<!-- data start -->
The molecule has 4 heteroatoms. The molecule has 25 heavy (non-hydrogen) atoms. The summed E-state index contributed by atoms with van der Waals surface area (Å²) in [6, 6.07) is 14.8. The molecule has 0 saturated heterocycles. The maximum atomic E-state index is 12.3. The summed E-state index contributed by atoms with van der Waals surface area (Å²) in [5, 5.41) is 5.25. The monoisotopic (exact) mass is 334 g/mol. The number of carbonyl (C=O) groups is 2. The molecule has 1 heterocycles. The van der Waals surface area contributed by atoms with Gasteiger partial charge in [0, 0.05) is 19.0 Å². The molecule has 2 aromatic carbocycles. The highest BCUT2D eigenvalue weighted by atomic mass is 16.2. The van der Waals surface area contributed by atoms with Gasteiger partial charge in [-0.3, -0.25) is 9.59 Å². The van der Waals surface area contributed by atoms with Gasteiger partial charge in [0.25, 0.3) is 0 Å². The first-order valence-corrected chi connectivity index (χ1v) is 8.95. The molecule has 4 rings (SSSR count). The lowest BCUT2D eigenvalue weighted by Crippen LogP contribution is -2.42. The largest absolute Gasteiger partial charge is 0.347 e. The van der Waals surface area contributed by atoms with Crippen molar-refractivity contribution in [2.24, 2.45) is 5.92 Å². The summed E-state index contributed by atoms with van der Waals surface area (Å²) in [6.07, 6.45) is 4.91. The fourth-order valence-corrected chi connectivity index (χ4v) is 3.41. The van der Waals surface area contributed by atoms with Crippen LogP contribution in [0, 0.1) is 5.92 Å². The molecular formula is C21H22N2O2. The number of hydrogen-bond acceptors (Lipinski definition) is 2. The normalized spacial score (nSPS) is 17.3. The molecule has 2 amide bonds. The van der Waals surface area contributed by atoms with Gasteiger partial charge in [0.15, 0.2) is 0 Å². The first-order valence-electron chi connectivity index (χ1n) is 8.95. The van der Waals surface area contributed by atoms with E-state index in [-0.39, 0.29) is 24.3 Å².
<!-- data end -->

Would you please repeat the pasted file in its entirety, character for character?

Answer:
The molecule has 4 heteroatoms. The molecule has 25 heavy (non-hydrogen) atoms. The summed E-state index contributed by atoms with van der Waals surface area (Å²) in [6, 6.07) is 14.8. The molecule has 0 saturated heterocycles. The maximum atomic E-state index is 12.3. The summed E-state index contributed by atoms with van der Waals surface area (Å²) in [5, 5.41) is 5.25. The monoisotopic (exact) mass is 334 g/mol. The number of carbonyl (C=O) groups is 2. The molecule has 1 heterocycles. The van der Waals surface area contributed by atoms with Gasteiger partial charge in [0, 0.05) is 19.0 Å². The molecule has 2 aromatic carbocycles. The highest BCUT2D eigenvalue weighted by atomic mass is 16.2. The van der Waals surface area contributed by atoms with Gasteiger partial charge in [-0.3, -0.25) is 9.59 Å². The van der Waals surface area contributed by atoms with Gasteiger partial charge in [0.25, 0.3) is 0 Å². The first-order valence-corrected chi connectivity index (χ1v) is 8.95. The molecule has 4 rings (SSSR count). The lowest BCUT2D eigenvalue weighted by Crippen LogP contribution is -2.42. The largest absolute Gasteiger partial charge is 0.347 e. The van der Waals surface area contributed by atoms with Crippen molar-refractivity contribution in [2.24, 2.45) is 5.92 Å². The summed E-state index contributed by atoms with van der Waals surface area (Å²) in [6.07, 6.45) is 4.91. The fourth-order valence-corrected chi connectivity index (χ4v) is 3.41. The van der Waals surface area contributed by atoms with Crippen LogP contribution in [0, 0.1) is 5.92 Å². The molecular formula is C21H22N2O2. The number of hydrogen-bond acceptors (Lipinski definition) is 2. The normalized spacial score (nSPS) is 17.3. The molecule has 2 amide bonds. The van der Waals surface area contributed by atoms with Gasteiger partial charge in [0.15, 0.2) is 0 Å². The first-order valence-electron chi connectivity index (χ1n) is 8.95. The van der Waals surface area contributed by atoms with E-state index in [-0.39, 0.29) is 24.3 Å².